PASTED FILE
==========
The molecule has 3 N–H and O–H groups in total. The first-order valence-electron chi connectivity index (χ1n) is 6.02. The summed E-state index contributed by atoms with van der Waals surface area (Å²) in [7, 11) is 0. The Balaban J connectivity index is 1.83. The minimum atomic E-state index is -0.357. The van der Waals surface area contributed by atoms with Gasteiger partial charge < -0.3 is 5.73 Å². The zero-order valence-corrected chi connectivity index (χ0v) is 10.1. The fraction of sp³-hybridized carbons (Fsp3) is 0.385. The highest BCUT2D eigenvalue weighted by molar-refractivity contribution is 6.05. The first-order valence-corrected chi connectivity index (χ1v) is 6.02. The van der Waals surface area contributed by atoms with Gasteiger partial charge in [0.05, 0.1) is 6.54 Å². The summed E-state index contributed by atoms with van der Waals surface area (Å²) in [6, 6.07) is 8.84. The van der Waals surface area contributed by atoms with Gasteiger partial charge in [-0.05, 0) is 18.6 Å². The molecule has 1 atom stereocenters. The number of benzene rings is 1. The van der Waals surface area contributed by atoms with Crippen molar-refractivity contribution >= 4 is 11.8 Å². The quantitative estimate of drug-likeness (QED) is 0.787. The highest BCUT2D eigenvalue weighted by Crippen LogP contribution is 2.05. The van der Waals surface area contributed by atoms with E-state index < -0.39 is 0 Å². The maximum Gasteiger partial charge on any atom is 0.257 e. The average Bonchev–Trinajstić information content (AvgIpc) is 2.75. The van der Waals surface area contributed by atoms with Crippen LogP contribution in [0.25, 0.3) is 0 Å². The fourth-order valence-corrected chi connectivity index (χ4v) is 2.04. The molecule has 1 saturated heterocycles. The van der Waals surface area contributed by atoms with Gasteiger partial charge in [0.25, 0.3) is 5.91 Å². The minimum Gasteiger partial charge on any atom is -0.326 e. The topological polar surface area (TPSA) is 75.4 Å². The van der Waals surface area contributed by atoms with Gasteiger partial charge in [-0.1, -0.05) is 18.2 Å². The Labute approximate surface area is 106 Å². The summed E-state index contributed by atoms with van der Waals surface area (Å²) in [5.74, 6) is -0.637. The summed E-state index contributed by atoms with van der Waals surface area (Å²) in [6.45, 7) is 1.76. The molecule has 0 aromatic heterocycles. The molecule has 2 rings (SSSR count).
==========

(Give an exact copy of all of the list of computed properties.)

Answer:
The molecule has 3 N–H and O–H groups in total. The first-order valence-electron chi connectivity index (χ1n) is 6.02. The summed E-state index contributed by atoms with van der Waals surface area (Å²) in [7, 11) is 0. The Balaban J connectivity index is 1.83. The minimum atomic E-state index is -0.357. The van der Waals surface area contributed by atoms with Gasteiger partial charge < -0.3 is 5.73 Å². The zero-order valence-corrected chi connectivity index (χ0v) is 10.1. The fraction of sp³-hybridized carbons (Fsp3) is 0.385. The highest BCUT2D eigenvalue weighted by molar-refractivity contribution is 6.05. The first-order valence-corrected chi connectivity index (χ1v) is 6.02. The van der Waals surface area contributed by atoms with Gasteiger partial charge in [0.05, 0.1) is 6.54 Å². The summed E-state index contributed by atoms with van der Waals surface area (Å²) in [6, 6.07) is 8.84. The van der Waals surface area contributed by atoms with Gasteiger partial charge in [-0.05, 0) is 18.6 Å². The molecule has 1 atom stereocenters. The number of benzene rings is 1. The van der Waals surface area contributed by atoms with Crippen molar-refractivity contribution >= 4 is 11.8 Å². The quantitative estimate of drug-likeness (QED) is 0.787. The highest BCUT2D eigenvalue weighted by Crippen LogP contribution is 2.05. The van der Waals surface area contributed by atoms with E-state index < -0.39 is 0 Å². The maximum Gasteiger partial charge on any atom is 0.257 e. The average Bonchev–Trinajstić information content (AvgIpc) is 2.75. The van der Waals surface area contributed by atoms with Crippen LogP contribution in [0.25, 0.3) is 0 Å². The fourth-order valence-corrected chi connectivity index (χ4v) is 2.04. The molecule has 1 saturated heterocycles. The van der Waals surface area contributed by atoms with Gasteiger partial charge in [0.25, 0.3) is 5.91 Å². The minimum Gasteiger partial charge on any atom is -0.326 e. The topological polar surface area (TPSA) is 75.4 Å². The van der Waals surface area contributed by atoms with Gasteiger partial charge in [-0.1, -0.05) is 18.2 Å². The Labute approximate surface area is 106 Å². The summed E-state index contributed by atoms with van der Waals surface area (Å²) in [5.74, 6) is -0.637. The summed E-state index contributed by atoms with van der Waals surface area (Å²) in [6.45, 7) is 1.76. The molecule has 0 aromatic heterocycles. The molecule has 2 rings (SSSR count).